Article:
It sucks that the evenings are also taken because I'm looking forward to implementing the ZDO and the Zigbee application layer now. I think that will be more fun than doing the transport layers which I've been working on until now. Anyways, I still have time to post updates to the WSN news feed on my site in the mornings and late evenings. 

See you all when I'm back in Tokyo next week. 

Lately, I've been feeling a bit fatigued from working on the stack so much so I decided to try and change up my scenery a bit. Until recently, I've been writing the stack out of a cafe near my apartment. It was quite nice, but they closed for renovation so I've had to move to a nearby Starbucks (ugh!). Location is pretty important to me, and the Starbucks felt like it was just sapping my energy so lately, I decided to make the trek to Akihabara everyday. Now, I'm writing the software at the Linux Cafe in Akihabara . It seems like a fitting place to write open source software, and I felt rejuvenated since the first day I was there. The vibe in Akihabara is great. I can window shop all of the microcontrollers and sensors , check out the used test equipment store (I'm still eyeing the 3 GHz network analyzer but I can't afford it), buy surplus resistor and capacitor reels for $5 a piece, and be surrounded by anime action (and erotic) figures. And that's just when I'm taking a break from writing the software. Ahhh...Akihabara...the jewel of Tokyo...

I feel bad that I've only been doing DevJournals lately. I wanted to do more tutorials and comparisons, but the stack is eating up all of my free time. It's like a jealous girlfriend, only I don't get any sex. Hopefully I'll get some breathing space soon to put up some more flash tutorials and update my chip comparison. I'm also starting to do research for a module comparison since I think module's are a better way to start out using Zigbee than chips are.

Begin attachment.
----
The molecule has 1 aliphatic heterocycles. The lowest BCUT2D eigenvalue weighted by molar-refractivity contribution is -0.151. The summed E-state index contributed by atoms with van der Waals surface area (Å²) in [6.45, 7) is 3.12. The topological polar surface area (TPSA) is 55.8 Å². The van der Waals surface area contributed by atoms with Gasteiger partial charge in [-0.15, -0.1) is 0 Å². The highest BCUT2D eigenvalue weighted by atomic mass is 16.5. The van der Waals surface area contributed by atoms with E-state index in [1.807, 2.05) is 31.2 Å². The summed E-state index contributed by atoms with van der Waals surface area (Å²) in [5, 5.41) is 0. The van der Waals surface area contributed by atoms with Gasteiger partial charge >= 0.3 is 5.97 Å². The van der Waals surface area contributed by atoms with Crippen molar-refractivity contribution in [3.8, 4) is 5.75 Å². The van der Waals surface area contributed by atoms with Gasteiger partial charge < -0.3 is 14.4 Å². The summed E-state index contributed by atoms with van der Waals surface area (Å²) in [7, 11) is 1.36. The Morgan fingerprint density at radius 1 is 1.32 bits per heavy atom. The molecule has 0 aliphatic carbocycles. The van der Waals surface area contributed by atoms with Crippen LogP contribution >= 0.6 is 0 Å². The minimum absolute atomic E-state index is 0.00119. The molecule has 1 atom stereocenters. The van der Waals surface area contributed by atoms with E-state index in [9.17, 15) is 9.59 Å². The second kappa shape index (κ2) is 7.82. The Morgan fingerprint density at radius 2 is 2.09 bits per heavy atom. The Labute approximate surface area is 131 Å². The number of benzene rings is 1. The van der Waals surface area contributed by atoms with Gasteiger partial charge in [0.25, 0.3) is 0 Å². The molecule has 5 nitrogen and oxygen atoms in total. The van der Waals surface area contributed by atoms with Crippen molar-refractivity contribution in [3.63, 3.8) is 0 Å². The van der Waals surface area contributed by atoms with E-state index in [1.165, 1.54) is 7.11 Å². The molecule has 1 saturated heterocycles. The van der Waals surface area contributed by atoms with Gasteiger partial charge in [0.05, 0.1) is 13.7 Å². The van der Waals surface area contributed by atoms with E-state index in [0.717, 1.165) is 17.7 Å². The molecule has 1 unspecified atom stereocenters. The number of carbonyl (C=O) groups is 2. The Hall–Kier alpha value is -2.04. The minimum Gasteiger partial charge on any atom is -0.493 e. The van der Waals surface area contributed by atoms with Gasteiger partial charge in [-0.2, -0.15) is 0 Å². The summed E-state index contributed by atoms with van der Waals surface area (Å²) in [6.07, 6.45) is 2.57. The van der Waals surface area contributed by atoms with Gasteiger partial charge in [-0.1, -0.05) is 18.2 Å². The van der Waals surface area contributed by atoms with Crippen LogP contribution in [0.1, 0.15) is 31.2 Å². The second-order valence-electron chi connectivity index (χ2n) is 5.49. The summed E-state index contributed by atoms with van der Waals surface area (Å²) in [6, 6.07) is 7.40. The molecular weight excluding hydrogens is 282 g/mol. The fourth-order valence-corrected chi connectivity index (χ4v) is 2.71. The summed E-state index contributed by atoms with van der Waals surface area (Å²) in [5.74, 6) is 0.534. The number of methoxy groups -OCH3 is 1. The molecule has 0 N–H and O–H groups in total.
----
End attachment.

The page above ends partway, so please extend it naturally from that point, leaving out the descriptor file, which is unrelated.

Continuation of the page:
Okay, now it's anime time. G'night.

[Question to myself] Hey Chris (aka Akiba), how come you're posting so much news? I thought you didn't want to be a news aggregator!

[Answer to myself] I dunno. I tend to sway with the wind. More precisely, I'm basically indecisive and spontaneous. Two excellent traits for an engineer. 

 [Now here's my post..]

Lately, I've been posting a lot of links to news articles and blog posts. One of the reasons is that now that I can safely cordon off the main part of my blog from the News area, I want to show everyone how much info there is out there. There's a lot of talk going on regarding Zigbee and WSNs in general. Also, I don't think that just posting press releases or articles based on those releases is sufficient to get a good picture of what's going on. Often, standard news outlets are the last to pick up on trends. To really get a feel for what's going on, you have to balance the news with grassroots bloggers who are usually the first ones on the scene when something interesting happens or are actually trying to implement the things that the press releases just talk about. The trendy term in the Silicon Valley set is "Noise", which is probably best explained in this article but it does have a ring of truth to it. As I mentioned before, it's up to the individual to choose what's relevant and what's not, but the information is definitely out there.